Kopi Luwak or Civet coffee, refers to the coffee that is made from the beans of coffee berries that are eaten, semi-digested and then excreted by Asian palm civet cats . Basically, coffee from the poo of this particular type of wild civet cat.
The taste and flavour are determined by the type of berries that cat eats, how the beans from the cat poo is processed, and of course the final brewing is done. The original civet coffee is from Sumatra island in Indonesia. However, these days this type of coffee is produced in Indonesia, Vietnam and the Philippines.
Coffee berries are eaten by a civet for their fruit pulp. After spending about a day and a half in the civet’s digestive tract the beans are then defecated in clumps, having kept their shape and still covered with some of the fleshy berry’s inner layers. These clumps are cleaned, individual beans separated, then sun dried and processed further.
There are two types of Kopi Luwak: wild and farmed. Wild Civet coffee is considered to be the better out of the two but even so, both are equally amazing when you compare them to your supermarket brands. In fact, after a single taste, you probably won’t be able to go back. To the palate, Kopi Luwak tastes “thin” and “less acidic” than normal coffee.
Some coffee critics are highly cynical about Kopi Luwak. They claim that it is simply bad coffee, which is famous for novelty and weirdness rather than taste / flavour. Scientific chemical tests on the Kopi Luwak beans could not find anything unique about their properties that could make them superior for the purposes of brewing coffee.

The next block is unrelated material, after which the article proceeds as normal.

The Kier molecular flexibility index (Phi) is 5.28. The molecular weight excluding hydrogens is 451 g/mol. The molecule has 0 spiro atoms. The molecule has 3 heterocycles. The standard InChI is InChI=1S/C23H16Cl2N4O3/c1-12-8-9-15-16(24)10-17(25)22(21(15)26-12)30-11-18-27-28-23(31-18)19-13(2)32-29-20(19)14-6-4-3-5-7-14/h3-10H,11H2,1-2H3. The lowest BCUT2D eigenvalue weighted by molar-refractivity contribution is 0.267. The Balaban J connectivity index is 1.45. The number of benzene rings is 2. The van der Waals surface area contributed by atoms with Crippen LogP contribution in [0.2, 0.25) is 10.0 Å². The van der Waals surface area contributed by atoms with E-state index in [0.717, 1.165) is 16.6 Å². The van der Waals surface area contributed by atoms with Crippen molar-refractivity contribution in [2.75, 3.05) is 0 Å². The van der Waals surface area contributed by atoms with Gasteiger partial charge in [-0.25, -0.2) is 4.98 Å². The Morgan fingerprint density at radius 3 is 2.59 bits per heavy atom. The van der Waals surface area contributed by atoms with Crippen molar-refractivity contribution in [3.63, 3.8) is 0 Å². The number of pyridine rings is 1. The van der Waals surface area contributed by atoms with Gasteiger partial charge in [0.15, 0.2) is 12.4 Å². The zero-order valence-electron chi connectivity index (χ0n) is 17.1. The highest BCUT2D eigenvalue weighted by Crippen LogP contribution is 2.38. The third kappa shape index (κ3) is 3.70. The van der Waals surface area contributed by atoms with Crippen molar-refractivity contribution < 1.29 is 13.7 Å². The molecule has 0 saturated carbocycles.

Interesting Facts about Kopi Luwak
Did you know that Civet coffee, or “cat poo coffee” gained most of its attention from the movie “The Bucket List”?
The annual production of wild Civet coffee is under a 1000 kilogram (worldwide). This alone makes it one of the rarest coffee in the entire world. However, tonnes of mass produced civet coffee flood the market every year from South East Asian nations.
Kopi luwak is the second most expensive coffees in the world (the most expensive is the Black Ivory Coffee – or, coffee made from elephant dung in Thailand), selling for between US$100 and $600 per pound in 2010. Some specialty coffee shops sell cups of brewed kopi luwak for US$35–$80.
The world’s biggest drinker of Civet coffee is Japan, with US following quickly behind. Importers in the US purchase over 20% of the world’s Civet coffee.
So as you can see, Kopi Luwak is interesting to say the least and it is a prestigious drink that a lot of people can’t help but enjoy. It may come with a steep price tag but at the end of the day, it is well worth it and this is something that a lot of coffee drinkers quickly realise.